Walgreens: Developing a New Private Brand Strategy…and Executing It.

This is the first in a series of podcasts leading up to the 2010 Private Brand Movement Conference in Chicago. The conference will be held September 27-29, 2010 at boutique riverfront hotel the Hotel Sax.

The following is the transcript from the interview with Moe Alkemade, DVP-GMM Private Brands of Walgreens.

Hello and welcome to our Private Brand Movement 2010 podcast series. I’m Melissa Sundaram, Online Producer for the event and this year we’ve invited a few of our speakers to chat with us before we meet in Chicago.  We do hope that you enjoy our series and that you’ll join us at this year’s event.  We’ll be in Chicago at the Hotel Sax from September 27-29, 2010. Visit www.privatebrandmovement.com for more information.

We had the pleasure of speaking with Moe Alkemade, DVP-GMM Private Brands, Walgreens.  He will be presenting, “Developing a New Private Brand Strategy…and Executing It.”

Moe, can you tell us a bit about your session and what people can get out of it by attending? Also, why do you feel this conversation is important this year?
Moe: The topic that I’m talking about is change and basically changing direction in an organization. And basically talking about private brand. Why that is important is that I think most retailers are going through the same thing in the sense of putting private brand into a strategy and trying to develop that strategy and pushing that through the organization. What my learnings have been, both from a retail and a CPG perspective, is that there is a good way and a bad way of doing that. There are some pitfalls. What I really want to talk about is my experience on both sides of the desk and how to do it right and some of the pitfalls on how not to do it right. I think people will get something out of that.

Now, your presentation also discusses making an emphasis on “correct” strategy, not necessarily a new strategy. Could you give us an example of how Walgreens has used this in their work?
Moe: It’s early on. So, the emphasis on all of this, and whenever you are making change it’s about getting alignment and getting focus and discipline. Usually what happens when it goes well is that the organization has put a lot of time and energy behind getting this strategy right and then giving focus to the organization. What I mean by that is when you have the strategy right, it is very simple to then prioritize what people do and not do in the sense of if it matches to what the strategy is, you go and do it. If it does not, then you don’t. Usually, one of the major pitfalls is if you don’t have this clear strategy, you end up doing a lot of additional work or things that really don’t fit and you end up wasting a lot of time and energy on things that really don’t make any sense to where you are going.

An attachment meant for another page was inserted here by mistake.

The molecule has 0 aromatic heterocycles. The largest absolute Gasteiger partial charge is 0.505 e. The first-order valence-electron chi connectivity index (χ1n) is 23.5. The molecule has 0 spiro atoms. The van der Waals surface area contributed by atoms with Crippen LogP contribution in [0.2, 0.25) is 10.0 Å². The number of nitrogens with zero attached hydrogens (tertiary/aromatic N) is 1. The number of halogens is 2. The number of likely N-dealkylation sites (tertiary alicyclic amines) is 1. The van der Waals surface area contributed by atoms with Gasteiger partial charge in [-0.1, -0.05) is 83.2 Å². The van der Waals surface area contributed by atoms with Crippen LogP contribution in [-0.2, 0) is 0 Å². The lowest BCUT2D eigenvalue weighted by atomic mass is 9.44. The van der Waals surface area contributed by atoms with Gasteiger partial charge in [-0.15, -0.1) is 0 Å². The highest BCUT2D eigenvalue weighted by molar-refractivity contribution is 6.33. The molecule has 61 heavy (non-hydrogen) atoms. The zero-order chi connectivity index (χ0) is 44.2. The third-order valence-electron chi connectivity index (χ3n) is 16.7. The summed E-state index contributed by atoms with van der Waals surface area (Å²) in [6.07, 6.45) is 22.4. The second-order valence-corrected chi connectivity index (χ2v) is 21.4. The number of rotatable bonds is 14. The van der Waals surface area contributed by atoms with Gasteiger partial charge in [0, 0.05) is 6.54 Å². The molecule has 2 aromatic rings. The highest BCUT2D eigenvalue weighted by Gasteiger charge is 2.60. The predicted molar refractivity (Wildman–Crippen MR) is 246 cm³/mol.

Where do you see private brands going in the next five to ten years?
Moe: As it relates to the industry or just in general, if you look at Europe and you look at Canada or even Asia, I think you are going to see continued growth. I think that people realize that private label or private brand is no longer a cheap substitute. It is an equal substitute at a value. I think retailers are going to push that a lot more and I think CPG companies are going to have to get really smart about how they play in that new paradigm. I believe you are going to see continued growth. I think you are going to see us catch up to Canada and get into higher percentages than where we are right now.

What aspects of the event are you most looking forward to? Networking activities? Chatting with fellow speakers? Attending other sessions? Maybe a few keynotes?
Moe: I’ve never been to one of these before, so I think it’s just – I’m curious to see what the program is all about. I know a couple of the other speakers. I’ve actually worked with a few of them. So, it will be interesting to hear what they have to say. I’m just overall curious about your event.

Are you excited about anything in particular?
Moe: Yeah, and I don’t know if I’m excited about anything. I’m interested in seeing who attends and who some of the other speakers are and what some of the subjects are. That is what interests me.

Again, our thanks to Moe Alkemade for participating in this year’s Private Brand Movement podcast series. We look forward to meeting him and you at the event.

Listen to the podcast.

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Christopher Durham is the president of My Private Brand and the co-founder of The Vertex Awards. He is a strategist, author, consultant and retailer who built brands at Delhaize-owned Food Lion, and lead strategy and brand development for Lowe’s Home Improvement. He has consulted with retailers around the world on their private brand portfolios including: Family Dollar, Petco, Staples, Office Depot, Best Buy, Metro (Canada), TLW (Taiwan) and Hola (Taiwan). Durham has published five definitive books on private brands, including his first book, Fifty2: The My Private Brand Project. In 2017, he will debut his newest book, Vanguard: Vintage Originals, a visual tour of innovation and disruption in private brand going back to the mid-1800’s. Dynamic in his presentation while down to earth and frank in his opinions, he has presented at numerous conferences, including FUSE, The Dieline Conference, Packaging that Sells, Omnishopper and PLMA’a annual trade show in Chicago. Durham lives in Charlotte, NC with his wife, Laraine, and two daughters, Olivia and Sarah.